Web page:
They’re not shaking this off.
A bunch of 25 incensed Taylor Swift fans from across the country are suing Ticketmaster for fraud and intentional misrepresentation after last month’s Eras tour debacle, The Post can confirm.
The 33-page lawsuit was filed Friday in Los Angeles, attorney Jennifer Kinder told The Post.
Ticketmaster canceled last month’s general public sale of Swift tour tickets after seeing “historically unprecedented” demand at its presale events. Swifties reported website outages and hours-long waits — only to log out empty-handed.
Tennessee Attorney General Jonathan Skrmetti vowed to research Ticketmaster after his office was flooded with messages from irate concert hopefuls. And the U.S. Senate subcommittee that handles antitrust and consumer rights matters revealed it plans to carry a hearing to debate concerns about Ticketmaster within the wake of the Eras errors.
The mega ticket marketplace has apologized — nevertheless it’s not enough for these diehard Swifties, who’re claiming Ticketmaster “purposefully misled” presale ticketbuyers when it “couldn’t satisfy ticket demand.”
The Post reached out to Ticketmaster for comment on the lawsuit. Ticketmaster’s parent company is Live Nation.
Taylor Swift performs at Wembley Stadium on June 22, 2018.Joel C Ryan/Invision/AP
In a previous statement, Ticketmaster said greater than 3.5 million people pre-registered for verified fan, the most important registration in the corporate’s history. Some 1.5 million fans got a promo code for the verified fan presale, with the opposite 2 million placed on a waiting list.
Greg Maffei — CEO of Liberty Media, which owns a majority stake of Live Nation — told CNBC that 14 million people and bots ended up flocking to the positioning.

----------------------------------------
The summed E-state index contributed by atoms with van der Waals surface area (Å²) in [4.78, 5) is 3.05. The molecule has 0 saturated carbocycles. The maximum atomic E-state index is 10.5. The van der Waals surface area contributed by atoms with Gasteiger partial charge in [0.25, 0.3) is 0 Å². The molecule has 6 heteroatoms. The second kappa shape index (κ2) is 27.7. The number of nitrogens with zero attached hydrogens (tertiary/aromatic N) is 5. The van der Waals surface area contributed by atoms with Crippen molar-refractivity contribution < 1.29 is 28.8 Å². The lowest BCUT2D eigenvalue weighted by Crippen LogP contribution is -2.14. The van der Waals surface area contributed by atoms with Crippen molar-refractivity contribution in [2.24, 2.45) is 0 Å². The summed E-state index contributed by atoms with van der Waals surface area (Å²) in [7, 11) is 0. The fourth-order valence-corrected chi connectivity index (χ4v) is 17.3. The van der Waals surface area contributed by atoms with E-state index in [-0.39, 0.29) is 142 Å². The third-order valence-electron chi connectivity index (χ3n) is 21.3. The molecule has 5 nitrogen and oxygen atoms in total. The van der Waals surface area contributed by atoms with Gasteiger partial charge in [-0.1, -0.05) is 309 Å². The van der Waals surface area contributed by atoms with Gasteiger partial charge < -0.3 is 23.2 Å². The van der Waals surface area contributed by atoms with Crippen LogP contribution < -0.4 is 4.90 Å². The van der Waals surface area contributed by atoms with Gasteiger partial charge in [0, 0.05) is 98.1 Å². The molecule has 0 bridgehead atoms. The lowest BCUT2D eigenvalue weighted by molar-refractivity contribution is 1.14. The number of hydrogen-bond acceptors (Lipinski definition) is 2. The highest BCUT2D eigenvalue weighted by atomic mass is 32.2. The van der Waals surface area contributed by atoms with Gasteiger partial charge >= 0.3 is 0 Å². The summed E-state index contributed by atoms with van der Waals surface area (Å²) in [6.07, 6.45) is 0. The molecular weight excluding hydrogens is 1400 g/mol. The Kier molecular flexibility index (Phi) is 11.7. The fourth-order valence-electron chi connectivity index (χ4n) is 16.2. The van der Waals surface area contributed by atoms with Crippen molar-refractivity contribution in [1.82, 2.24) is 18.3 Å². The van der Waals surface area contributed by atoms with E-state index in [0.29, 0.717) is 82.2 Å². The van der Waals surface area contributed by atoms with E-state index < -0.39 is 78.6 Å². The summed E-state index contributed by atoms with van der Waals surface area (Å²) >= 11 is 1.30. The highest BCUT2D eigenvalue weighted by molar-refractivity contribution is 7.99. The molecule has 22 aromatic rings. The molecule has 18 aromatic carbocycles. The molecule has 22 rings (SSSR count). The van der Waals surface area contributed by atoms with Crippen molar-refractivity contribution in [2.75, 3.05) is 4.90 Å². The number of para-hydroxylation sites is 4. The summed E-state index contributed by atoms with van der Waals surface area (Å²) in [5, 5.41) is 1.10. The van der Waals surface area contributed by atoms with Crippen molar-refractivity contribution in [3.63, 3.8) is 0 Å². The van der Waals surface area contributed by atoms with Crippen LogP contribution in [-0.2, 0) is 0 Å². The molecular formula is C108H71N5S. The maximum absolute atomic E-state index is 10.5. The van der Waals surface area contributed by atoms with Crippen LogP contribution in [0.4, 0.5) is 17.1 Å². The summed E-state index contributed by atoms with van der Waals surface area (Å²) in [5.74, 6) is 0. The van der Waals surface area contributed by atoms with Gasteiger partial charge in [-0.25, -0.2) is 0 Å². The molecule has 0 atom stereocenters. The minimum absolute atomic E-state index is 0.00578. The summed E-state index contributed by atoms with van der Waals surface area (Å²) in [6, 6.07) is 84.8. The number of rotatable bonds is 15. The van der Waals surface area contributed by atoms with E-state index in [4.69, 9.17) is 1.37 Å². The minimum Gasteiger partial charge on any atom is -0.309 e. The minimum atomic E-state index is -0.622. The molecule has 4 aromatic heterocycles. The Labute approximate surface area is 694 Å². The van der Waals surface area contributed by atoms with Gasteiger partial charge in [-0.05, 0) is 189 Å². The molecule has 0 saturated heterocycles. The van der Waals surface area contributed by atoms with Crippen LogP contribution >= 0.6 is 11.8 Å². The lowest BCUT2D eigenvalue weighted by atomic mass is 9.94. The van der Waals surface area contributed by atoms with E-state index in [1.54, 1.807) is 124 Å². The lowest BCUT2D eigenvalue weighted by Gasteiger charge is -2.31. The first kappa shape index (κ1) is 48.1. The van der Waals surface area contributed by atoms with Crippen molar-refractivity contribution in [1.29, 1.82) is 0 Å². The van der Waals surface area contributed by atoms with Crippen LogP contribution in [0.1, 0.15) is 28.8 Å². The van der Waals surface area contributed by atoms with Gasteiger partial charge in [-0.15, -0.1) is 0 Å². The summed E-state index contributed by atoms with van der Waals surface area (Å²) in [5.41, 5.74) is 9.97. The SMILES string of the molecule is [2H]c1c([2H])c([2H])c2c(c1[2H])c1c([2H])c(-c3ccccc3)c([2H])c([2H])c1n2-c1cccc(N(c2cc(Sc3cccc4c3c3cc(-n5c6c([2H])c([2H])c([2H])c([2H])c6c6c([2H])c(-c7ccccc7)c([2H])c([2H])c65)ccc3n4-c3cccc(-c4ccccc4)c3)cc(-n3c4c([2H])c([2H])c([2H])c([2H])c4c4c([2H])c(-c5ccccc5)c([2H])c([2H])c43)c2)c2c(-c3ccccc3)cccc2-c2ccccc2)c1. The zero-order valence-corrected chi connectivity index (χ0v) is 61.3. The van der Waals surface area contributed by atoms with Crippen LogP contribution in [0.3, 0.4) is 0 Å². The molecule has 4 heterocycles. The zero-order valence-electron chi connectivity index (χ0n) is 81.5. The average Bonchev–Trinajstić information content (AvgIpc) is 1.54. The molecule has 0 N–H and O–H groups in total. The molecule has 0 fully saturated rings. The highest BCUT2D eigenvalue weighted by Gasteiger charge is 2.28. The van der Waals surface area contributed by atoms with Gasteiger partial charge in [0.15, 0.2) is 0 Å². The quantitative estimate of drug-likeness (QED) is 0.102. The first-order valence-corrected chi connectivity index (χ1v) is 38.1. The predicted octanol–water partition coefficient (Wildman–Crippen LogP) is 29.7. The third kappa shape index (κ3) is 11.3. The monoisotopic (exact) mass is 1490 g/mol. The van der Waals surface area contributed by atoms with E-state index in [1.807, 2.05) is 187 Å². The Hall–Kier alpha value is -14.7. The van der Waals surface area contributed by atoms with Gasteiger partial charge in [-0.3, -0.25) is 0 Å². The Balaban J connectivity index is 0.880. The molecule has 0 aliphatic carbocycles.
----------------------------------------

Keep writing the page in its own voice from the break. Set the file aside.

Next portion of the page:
Of their suit, Swifties claim Ticketmaster “tacitly encourages” scalpers because the corporate gets paid fees each time tickets are resold.
Leading the charge is Utah interior designer Julie Barfuss, who tweeted last month that she spent greater than nine hours on the SeatGeek site attempting to purchase Swift tickets. SeatGeek handled primary ticketing for a number of stadiums.
Barfuss said she also tried the next day for the Capital One presale event, “only to have my card declined because SeatGeek had charged over 40 transactions totaling $14,286.70 the day before. No tickets and a card I can’t use.”
Taylor Swift performs in the course of the iHeartRadio Jingle Ball concert at Madison Square Garden on Dec. 13, 2019.REUTERS
On Instagram Friday, she posted news of the lawsuit filing with the caption: “Look What You Made Me Do.” In a message to The Post, Barfuss explained her participation within the suit.
“I feel like Ticketmaster completely screwed up on this one. I did every little thing the best way they asked. I used to be a verified fan. I had Loverfest tickets (which supposedly boosted me). I had a lift email from TaylorNation,” she wrote.
“I followed their instructions, logged on early, using my laptop (not a mobile device), waiting a LONG time (like everyone else), finally got ‘in’ and it was a bloodbath.”
She continued: “Grab tickets as fast as I could, go to buy them only to be told another person got them first, FINALLY got tickets in my cart, only to have the positioning crash, got thrown back within the queue, couldn’t get a transaction to undergo.”
The Swifties are searching for $2,500 for every civil violation.
Eras shall be Swift’s first tour since 2018, in honor of her tenth studio album, “Midnights,” which dropped in October. The tour is ready to kick off in Arizona in March and wrap up in Los Angeles in August.
“I’m not going to make excuses for anyone because we asked them, multiple times, in the event that they could handle this time of demand and we were assured they might,” Swift said of the ticket fiasco.
“It’s truly amazing that 2.4 million people got tickets, nevertheless it really pisses me off that loads of them feel like they went through several bear attacks to get them.”